Phasers Set to Beta - A Star Trek Online Q&A with Craig Zinkievich

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Questions by Benjamin J. de la Durantaye, Executive Editor, Ten Ton Hammer
Answers by Craig Zinkievich, Executive Producer, Star Trek Online (Cryptic Studios)

The course is set, and it’s time to engage with Star Trek Online. Cryptic is turning up the volume as the closed beta phase of the game approaches, set to begin at the end of this year. So how is the game coming along, and how can you get into beta? And what are some of the challenges the development team has faced? Craig Zinkievich, Star Trek Online’s Executive Producer was gracious enough to tell us about how to get into beta, ground combat, and some of the challenges Cryptic has dealt with.

Ten Ton Hammer: So how is Star Trek Online coming along?

: It’s coming along really well. We’re moving into the home stretch now and looking at what we have, and figuring out where we think the holes are, and plugging those holes. We’re really starting to polish it; taking a step back and realizing we’ve got the core of everything in. Now what do we have to do to get this game out?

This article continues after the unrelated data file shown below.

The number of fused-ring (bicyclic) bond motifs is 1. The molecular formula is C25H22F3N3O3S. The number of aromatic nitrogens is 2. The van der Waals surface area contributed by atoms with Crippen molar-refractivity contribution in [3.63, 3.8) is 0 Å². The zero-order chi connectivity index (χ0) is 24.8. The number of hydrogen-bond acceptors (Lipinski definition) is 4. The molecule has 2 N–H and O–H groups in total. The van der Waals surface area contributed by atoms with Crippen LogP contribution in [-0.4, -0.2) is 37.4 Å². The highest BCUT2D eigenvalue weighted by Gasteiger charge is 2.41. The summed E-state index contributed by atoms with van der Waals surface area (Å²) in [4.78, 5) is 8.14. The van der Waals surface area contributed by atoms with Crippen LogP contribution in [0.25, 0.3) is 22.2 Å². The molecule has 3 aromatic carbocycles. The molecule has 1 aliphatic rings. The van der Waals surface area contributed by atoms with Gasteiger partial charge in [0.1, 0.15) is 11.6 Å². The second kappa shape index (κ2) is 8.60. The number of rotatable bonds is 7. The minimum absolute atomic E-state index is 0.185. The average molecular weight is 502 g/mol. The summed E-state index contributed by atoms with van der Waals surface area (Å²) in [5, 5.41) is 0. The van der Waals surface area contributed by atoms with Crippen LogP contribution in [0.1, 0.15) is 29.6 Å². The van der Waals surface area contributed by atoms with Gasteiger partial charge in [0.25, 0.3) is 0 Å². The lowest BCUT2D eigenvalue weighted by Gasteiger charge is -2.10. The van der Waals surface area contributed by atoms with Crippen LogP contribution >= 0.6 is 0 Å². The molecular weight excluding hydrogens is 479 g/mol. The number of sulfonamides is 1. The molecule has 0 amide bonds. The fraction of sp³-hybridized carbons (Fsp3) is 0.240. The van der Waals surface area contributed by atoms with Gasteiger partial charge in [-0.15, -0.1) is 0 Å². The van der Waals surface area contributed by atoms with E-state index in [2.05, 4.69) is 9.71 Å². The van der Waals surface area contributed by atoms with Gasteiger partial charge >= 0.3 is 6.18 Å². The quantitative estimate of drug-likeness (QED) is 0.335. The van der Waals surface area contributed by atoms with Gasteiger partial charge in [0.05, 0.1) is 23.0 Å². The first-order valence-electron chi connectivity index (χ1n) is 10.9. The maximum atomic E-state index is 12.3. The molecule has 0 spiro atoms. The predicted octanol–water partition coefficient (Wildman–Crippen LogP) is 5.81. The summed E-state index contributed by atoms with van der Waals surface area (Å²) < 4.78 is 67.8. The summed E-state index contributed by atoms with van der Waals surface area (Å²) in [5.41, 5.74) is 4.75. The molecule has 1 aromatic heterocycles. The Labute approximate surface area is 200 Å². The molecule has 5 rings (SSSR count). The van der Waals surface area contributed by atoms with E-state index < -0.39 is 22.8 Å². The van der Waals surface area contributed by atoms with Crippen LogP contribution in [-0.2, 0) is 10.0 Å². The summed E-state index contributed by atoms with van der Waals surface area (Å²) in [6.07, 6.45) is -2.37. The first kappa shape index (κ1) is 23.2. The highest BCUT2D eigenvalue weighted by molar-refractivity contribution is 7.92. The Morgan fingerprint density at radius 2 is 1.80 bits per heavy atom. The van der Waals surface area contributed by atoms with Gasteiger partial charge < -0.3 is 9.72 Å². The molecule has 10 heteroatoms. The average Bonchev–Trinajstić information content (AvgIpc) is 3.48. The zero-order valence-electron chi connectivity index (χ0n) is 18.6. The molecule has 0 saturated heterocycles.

Closed beta is right around the corner, and we’re all chomping at the bit for it. PAX was a lot of fun. It was really amazing to finally get people from outside the company and friends and family to play the game and give us feedback. We’re all anxious to get the game out and get feedback in as soon as possible.

Ten Ton Hammer: So when is beta happening then?

: Definitely in 2009.

Ten Ton Hammer: What would be the best way for fans to get into the beta?